Shakespeare’s tragedy Richard III opens with these famous lines, ‘Now is the winter of our discontent, made glorious summer by this sun of York’. This forms part of a longer soliloquy, where the Duke of Gloucester (later Richard III), acknowledges that the misfortunes of the House of York are now over, since his brother has been crowned Edward IV. There is a play on the word ‘sun’, as Edward IV, a son of the Duke of York, is also viewed like the ‘blazing sun’, the image adopted by him on his heraldic badge. And this sort of play on words is evident when we explore the use of the Hebrew word for ‘sun’ (shemesh), which occurs more than 100 times in the Old Testament.
The word shemesh is literally used of the ‘sun’ as a created heavenly body moving within the ‘theatre of God’s glory’, Calvin, Pss 50. 1; 104. 19. It is the source of light for the earth by day, Gen. 1. 16, and when the ‘sun’ rises, human beings go out to work, but lions retire to rest, Ps. 104. 22-23! The heavens are described as a tent where the sun rests when set, but then bursts forth to expose and penetrate the darkness as it runs its dynamic course across the sky, 19. 4-5. ‘The day is its victory lap; the night is its sabbath’.1 Whybray suggests that in Psalm 19 there is a close connection between the illumination and radiance of the life-giving sun and the divine law that enlightens the eyes and illuminates the servant of God.2 Job’s response to Bildad’s first address indicates the futility of trying to contend with God without an arbiter. How could he possibly take on God who regulated the movements of the sun, and could even command it not to rise, Job. 9. 7a? Other general references to the sun, or to the ‘sunrise’ or ‘sunset’, are found in Genesis chapter 15 verse 12, where, at sunset, Abram falls into a deep sleep prior to God revealing the future to him. In Exodus chapter 16 verse 21 the importance of gathering manna in the morning is highlighted, because the later heat of the sun would melt it. To help Jonah understand His sovereign grace towards Nineveh, God uses the elements, especially the heat of the sun, to bring him into a state of weakness, Jonah 4. 8. It is shemesh that describes the sun that Joshua commands to stand still in mid-heaven, Josh. 10. 12. And it is under this same sun that the writer of Ecclesiastes takes a view on the utter futility of earthly life, Eccles. 1. 3. Living ‘under the sun’, i.e., life without revering God and observing His commandments, 12. 13, is viewed as a sheer waste of time and effort that is ultimately expressed by existential despair, 12. 8.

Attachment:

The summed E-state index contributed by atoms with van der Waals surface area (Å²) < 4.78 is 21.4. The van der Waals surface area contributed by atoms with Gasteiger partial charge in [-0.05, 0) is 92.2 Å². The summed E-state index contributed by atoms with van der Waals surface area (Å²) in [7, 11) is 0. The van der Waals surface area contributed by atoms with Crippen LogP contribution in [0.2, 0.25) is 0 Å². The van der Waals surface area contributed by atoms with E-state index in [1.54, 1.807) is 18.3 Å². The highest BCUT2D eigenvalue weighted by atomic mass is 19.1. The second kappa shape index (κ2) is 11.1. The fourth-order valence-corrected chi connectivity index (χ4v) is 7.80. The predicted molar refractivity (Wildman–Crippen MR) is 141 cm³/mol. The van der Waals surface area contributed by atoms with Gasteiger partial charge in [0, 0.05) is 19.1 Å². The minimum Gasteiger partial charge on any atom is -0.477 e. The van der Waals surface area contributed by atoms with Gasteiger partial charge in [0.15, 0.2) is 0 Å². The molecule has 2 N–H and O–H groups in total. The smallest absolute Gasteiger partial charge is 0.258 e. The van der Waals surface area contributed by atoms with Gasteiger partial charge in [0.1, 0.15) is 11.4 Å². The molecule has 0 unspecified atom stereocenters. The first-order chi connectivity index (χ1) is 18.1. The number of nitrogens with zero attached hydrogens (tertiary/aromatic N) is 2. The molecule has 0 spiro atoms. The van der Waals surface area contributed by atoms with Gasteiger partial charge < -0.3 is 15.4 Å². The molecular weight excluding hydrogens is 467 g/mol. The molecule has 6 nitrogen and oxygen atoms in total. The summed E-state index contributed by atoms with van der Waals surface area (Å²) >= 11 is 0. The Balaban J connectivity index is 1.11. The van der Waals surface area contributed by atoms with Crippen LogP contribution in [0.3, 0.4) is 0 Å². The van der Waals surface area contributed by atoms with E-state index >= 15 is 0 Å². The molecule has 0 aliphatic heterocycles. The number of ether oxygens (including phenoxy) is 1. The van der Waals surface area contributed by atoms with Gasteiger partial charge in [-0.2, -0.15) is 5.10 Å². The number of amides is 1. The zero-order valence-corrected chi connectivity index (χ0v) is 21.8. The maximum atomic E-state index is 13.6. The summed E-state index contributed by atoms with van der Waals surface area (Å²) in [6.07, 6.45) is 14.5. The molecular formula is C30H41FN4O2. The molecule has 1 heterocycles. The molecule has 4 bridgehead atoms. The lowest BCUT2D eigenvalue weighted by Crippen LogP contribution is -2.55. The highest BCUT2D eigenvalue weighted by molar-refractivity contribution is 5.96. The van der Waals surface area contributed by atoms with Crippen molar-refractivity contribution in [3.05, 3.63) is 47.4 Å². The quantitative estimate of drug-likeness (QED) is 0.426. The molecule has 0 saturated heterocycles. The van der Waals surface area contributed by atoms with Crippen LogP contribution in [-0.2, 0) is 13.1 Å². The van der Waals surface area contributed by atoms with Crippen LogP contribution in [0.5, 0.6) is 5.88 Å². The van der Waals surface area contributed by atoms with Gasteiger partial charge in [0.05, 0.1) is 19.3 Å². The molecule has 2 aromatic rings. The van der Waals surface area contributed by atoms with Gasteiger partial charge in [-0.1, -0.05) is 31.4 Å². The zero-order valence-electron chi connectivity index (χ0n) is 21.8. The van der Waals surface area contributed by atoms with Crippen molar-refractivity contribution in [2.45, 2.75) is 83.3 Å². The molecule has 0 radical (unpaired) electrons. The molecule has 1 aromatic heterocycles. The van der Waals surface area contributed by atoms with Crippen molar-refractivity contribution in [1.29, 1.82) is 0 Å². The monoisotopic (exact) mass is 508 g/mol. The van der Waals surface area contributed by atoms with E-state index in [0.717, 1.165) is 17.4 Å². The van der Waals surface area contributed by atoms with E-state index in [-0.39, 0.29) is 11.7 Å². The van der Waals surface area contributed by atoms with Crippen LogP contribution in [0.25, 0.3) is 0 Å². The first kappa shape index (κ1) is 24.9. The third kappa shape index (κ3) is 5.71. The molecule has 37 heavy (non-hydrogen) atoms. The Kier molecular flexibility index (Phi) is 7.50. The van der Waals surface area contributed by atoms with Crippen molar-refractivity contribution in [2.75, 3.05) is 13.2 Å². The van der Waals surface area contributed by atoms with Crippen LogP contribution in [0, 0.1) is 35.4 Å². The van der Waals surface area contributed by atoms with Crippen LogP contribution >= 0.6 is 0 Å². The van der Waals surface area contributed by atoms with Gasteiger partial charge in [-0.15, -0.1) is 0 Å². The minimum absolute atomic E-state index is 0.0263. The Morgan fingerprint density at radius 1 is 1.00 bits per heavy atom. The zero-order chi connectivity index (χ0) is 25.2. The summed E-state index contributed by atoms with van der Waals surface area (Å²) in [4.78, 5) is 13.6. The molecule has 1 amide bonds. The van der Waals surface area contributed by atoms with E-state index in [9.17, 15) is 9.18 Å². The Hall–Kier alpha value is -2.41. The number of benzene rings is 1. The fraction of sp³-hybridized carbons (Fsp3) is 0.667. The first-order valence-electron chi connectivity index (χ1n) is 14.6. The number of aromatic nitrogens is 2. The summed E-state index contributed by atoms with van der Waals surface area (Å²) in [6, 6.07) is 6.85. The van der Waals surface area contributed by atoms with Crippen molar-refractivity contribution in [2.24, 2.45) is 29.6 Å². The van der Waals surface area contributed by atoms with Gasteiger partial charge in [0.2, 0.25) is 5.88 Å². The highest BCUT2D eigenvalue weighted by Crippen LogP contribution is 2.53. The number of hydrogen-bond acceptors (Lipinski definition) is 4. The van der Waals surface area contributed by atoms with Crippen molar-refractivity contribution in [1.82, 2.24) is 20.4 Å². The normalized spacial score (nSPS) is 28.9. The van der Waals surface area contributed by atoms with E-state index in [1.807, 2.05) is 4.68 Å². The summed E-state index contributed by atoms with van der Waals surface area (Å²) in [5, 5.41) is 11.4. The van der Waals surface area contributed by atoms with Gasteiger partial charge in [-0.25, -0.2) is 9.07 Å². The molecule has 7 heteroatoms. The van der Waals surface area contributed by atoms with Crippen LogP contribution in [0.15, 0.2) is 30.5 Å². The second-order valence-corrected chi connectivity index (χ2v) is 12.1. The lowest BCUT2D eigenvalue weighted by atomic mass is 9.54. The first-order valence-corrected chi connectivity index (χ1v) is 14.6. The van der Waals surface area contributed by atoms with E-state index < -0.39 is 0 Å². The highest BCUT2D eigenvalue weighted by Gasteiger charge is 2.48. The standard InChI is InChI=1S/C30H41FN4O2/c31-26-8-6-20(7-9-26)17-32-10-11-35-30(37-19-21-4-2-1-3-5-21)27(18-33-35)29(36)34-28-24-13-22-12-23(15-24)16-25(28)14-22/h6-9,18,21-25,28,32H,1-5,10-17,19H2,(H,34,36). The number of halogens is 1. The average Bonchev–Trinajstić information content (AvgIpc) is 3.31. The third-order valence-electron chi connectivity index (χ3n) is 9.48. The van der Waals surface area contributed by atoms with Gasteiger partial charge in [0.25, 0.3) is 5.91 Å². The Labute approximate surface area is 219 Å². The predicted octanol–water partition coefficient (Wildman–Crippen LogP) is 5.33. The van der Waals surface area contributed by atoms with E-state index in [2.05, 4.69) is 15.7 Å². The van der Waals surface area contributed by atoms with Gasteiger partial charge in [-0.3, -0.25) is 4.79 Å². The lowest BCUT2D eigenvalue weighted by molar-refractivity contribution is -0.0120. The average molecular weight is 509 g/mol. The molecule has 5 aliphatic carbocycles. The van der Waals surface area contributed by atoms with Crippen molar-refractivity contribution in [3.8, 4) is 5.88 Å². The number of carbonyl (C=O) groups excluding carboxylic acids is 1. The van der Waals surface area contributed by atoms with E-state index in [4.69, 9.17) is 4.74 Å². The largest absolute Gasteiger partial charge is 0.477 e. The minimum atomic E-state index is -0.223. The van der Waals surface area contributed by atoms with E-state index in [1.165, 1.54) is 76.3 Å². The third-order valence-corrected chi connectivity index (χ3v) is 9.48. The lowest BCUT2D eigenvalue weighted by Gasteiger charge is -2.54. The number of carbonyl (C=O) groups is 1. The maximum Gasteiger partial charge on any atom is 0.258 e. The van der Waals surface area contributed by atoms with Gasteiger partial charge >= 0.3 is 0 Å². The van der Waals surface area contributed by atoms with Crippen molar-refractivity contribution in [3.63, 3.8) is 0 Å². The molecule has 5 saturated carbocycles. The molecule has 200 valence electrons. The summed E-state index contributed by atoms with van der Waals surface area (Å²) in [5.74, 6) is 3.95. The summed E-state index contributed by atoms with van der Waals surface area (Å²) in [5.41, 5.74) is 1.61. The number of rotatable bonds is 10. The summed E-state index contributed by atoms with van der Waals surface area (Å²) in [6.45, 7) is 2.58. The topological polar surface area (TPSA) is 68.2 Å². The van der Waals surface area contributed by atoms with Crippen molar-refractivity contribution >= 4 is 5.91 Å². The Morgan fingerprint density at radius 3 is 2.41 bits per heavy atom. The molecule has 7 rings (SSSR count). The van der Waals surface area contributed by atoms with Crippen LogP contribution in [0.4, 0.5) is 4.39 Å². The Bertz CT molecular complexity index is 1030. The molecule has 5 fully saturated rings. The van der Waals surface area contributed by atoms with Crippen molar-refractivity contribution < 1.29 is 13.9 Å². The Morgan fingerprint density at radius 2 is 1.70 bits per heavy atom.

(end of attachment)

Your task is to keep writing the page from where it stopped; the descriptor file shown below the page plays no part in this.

According to Chisholm, ‘the worship of the sun was widespread in the ancient Near East and was deeply rooted in Canaan’.3 This form of worship was, however, proscribed for Israel, because of its intrinsic link with idolatry, Deut. 4. 19; 17. 3. Nonetheless, it was still practised, even in the temple, hence Josiah’s suppression of the idolatrous priests whom successive kings of Judah had appointed to burn incense to the sun and moon and constellations and all the host of the heavens, 2 Kgs. 23. 5; cp. Ezek. 8. 16.4